After reading “The Scarlet Letter” years ago in school, and now “The House of Seven Gables” and “The Blithedale Romance” in relatively close conjunction, there seems to be a common theme running throughout much of Hawthorne’s longer fiction: namely, the deep and abiding mistrust in ideas of utopia, progress or perfectibility, especially of the human kind. Hawthorne came from a long line of Puritans, one of whom even presided over some of the Salem witch trials. Now writing on the cusp of the Civil War, he feels the renewed need for the kind of pragmatic skepticism which, one generation later, an entire generation of American philosophers will call for.

Coverdale, the naïve narrator in search of an agrarian source of truth, discovers Blithedale (the name itself should set off bells of suspicion), a community built around the ideals of Fourier, the utopian French social theorist. Fourier thought that life could be optimized through a kind of rationalistic social engineering, the basic living unit of which he called the “phalanstere.” The hilarious (hilarious in that subtle, dowdy, Puritan way that was uniquely Hawthorne’s) part is that, once everyone in Blithedale is introduced into the mix, tensions, different ideas, passions, and ideologies start to bubble to the surface showing just what a pipedream Fourier’s utopia really is. Hawthorne’s point seems to be that holding rationality primary over contingency and human emotion is shortsighted and silly. Not only is Blithedale a folly, but the very idea of a utopia is a sheer impossibility. I’m sure that Hawthorne would have us remember the clever lesson from Thomas More’s “Utopia” – that it means, quite literally, “no place.”

I’ll forego a lot of the plot details because I read this several months ago, and wouldn’t be able to do them justice without re-reading it. What I have unpacked here is just what jumped out at me the most. There is a strange woman named Zenobia who always wears a fresh flower in her hair, who turns out being the half-sister of a Blithedale foundling named Priscilla. The novel culminates in a set of philosophical disagreements between Coverdale and Hollingsworth, the ironically patriarchal figure whose presence hangs over Blithedale. I found the plot somewhat contrived and unrealistic, even for Hawthorne, but still very much worthwhile.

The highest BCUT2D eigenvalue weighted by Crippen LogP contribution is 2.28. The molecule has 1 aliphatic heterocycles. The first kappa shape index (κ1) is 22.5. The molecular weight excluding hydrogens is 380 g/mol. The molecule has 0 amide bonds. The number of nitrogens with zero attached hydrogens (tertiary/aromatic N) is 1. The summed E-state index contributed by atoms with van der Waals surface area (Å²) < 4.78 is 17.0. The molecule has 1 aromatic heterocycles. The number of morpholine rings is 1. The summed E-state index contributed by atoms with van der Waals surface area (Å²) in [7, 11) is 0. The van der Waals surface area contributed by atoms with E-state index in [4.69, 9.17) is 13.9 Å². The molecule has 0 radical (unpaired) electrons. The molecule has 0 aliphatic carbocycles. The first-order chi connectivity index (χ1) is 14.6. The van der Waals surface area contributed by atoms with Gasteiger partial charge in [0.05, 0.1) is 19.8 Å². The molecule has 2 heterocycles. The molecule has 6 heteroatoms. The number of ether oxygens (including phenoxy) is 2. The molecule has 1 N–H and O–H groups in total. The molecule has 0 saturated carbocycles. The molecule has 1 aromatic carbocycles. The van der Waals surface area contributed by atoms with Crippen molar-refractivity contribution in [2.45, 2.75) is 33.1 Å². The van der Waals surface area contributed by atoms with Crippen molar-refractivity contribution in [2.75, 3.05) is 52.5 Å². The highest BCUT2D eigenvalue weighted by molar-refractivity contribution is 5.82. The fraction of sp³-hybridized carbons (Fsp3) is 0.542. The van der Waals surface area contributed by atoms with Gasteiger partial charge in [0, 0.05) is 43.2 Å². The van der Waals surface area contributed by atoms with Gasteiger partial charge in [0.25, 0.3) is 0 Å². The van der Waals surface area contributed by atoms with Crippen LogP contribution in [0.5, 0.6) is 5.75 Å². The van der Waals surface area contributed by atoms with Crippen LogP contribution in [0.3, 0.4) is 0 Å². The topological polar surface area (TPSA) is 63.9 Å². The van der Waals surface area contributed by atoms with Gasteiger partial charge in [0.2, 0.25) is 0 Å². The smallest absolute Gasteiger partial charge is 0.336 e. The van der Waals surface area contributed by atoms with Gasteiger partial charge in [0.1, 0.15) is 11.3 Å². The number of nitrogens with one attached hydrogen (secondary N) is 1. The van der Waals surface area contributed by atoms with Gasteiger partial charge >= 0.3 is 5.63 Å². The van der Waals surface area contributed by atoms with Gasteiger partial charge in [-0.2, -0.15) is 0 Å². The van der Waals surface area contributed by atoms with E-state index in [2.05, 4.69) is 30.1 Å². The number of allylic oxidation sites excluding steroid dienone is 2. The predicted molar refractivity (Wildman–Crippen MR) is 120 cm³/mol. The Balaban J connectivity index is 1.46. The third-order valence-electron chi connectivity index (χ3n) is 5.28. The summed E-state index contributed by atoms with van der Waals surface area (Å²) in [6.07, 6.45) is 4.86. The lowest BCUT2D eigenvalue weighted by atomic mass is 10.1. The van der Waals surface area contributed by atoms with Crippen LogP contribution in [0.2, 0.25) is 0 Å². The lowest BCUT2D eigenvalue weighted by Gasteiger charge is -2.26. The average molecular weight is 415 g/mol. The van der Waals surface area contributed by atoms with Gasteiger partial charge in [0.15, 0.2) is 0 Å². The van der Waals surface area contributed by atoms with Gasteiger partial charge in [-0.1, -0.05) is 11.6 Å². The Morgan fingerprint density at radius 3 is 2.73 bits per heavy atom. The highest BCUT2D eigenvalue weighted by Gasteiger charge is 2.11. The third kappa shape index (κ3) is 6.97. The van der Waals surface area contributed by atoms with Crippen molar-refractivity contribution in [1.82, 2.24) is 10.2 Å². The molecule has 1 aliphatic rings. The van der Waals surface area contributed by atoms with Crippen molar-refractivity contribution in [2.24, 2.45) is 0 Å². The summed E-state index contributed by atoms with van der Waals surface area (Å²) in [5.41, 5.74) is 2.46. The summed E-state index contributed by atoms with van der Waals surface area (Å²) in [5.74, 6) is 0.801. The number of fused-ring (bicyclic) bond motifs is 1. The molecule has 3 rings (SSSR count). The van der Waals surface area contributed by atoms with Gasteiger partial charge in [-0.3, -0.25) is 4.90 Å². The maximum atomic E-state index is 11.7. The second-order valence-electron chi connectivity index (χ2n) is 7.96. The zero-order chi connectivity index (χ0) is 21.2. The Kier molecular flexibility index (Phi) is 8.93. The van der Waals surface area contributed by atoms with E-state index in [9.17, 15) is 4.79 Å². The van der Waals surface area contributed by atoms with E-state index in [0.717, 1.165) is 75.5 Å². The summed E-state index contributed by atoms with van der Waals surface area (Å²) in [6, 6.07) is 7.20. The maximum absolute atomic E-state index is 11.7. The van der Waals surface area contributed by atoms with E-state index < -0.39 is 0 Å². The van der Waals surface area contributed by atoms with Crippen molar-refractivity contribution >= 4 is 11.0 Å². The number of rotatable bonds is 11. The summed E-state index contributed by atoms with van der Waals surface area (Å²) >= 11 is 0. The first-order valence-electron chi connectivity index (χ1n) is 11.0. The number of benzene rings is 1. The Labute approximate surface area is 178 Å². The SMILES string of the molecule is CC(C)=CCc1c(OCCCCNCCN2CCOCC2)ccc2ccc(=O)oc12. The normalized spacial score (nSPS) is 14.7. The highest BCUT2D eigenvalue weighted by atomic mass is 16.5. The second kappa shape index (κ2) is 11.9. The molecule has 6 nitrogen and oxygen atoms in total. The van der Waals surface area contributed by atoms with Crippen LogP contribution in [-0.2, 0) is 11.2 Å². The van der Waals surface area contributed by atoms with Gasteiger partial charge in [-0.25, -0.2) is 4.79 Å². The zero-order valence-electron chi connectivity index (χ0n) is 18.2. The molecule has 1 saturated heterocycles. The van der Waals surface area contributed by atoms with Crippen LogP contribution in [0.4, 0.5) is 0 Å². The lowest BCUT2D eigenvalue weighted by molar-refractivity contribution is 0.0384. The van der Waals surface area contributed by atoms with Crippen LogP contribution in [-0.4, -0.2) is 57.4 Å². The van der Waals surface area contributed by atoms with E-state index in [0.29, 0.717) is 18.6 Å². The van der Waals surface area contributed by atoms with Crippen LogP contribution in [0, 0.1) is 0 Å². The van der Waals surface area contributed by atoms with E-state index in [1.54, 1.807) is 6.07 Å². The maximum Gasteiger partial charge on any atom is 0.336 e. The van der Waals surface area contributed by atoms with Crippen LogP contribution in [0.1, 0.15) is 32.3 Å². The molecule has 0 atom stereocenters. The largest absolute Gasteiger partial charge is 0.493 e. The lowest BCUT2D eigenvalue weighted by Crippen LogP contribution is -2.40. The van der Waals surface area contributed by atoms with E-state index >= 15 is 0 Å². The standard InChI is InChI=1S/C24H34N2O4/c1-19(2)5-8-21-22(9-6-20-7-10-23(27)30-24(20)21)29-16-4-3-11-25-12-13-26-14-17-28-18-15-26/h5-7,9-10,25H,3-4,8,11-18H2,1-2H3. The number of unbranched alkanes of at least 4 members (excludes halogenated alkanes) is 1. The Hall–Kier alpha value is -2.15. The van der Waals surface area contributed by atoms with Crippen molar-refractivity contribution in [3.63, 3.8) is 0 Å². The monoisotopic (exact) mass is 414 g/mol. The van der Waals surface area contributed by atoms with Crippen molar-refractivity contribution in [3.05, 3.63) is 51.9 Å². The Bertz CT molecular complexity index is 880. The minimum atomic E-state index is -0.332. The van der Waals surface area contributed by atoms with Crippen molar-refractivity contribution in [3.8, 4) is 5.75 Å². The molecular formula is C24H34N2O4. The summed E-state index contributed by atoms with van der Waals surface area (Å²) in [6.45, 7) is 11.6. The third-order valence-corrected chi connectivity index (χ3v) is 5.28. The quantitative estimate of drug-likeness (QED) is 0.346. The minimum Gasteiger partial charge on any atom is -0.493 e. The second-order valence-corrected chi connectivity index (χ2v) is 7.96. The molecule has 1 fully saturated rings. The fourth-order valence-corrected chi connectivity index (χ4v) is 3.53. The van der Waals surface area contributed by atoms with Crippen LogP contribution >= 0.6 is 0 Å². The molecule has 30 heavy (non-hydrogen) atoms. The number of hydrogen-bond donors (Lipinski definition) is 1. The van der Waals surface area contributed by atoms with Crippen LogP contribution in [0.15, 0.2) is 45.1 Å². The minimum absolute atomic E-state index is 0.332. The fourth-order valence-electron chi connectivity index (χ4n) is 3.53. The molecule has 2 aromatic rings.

The action is based on Hawthorne’s experiences at Brook Farm, a well-known utopian community in its own right, where he spent most of 1841, largely in an effort to save money for his marriage. He would marry Sophia Peabody (of the famous Peabody sisters) in July of the next year. ( )
1 vote kant1066 | May 24, 2012 |
I really enjoyed it. I'm also glad that I'm reading it for a class because I'll be able to discuss it with the teacher. I almost feel that because I *did* enjoy it, I read it wrong : ) I *really* enjoyed the way in which the story was written! It was very good : ) ( )
  Adrianne_p | Dec 5, 2011 |
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Author nameRoleType of authorWork?Status
Nathaniel Hawthorneprimary authorall editionsconfirmed
Kolodny, AnnetteIntroductionsecondary authorsome editionsconfirmed
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The evening before my departure for Blithedale, I was returning to my bachelor-apartments, after attending the wonderful exhibition of the Veiled Lady, when an elderly-man of rather shabby appearance met me in an obscure part of the street.
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Book description
Novel about utopian community in nineteenth century Massachusetts, inspired by George Ripley's Brook Farm community
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Amazon.com Product Description (ISBN 0140390286, Paperback)

Renowned 19th-century author Nathaniel Hawthorne writes fully in his own time, not haunting his characters with the American past as in his more famous works THE HOUSE OF SEVEN GABLES and THE SCARLET LETTER. Published in 1852, THE BLITHEDALE ROMANCE remains a captivating work about politics, love, the supernatural, and idealism, written with Hawthorne's sharp wit and deep intelligence.

(retrieved from Amazon Thu, 12 Mar 2015 18:12:12 -0400)

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A depiction of a utopian community that can not survive the individual passions of its members.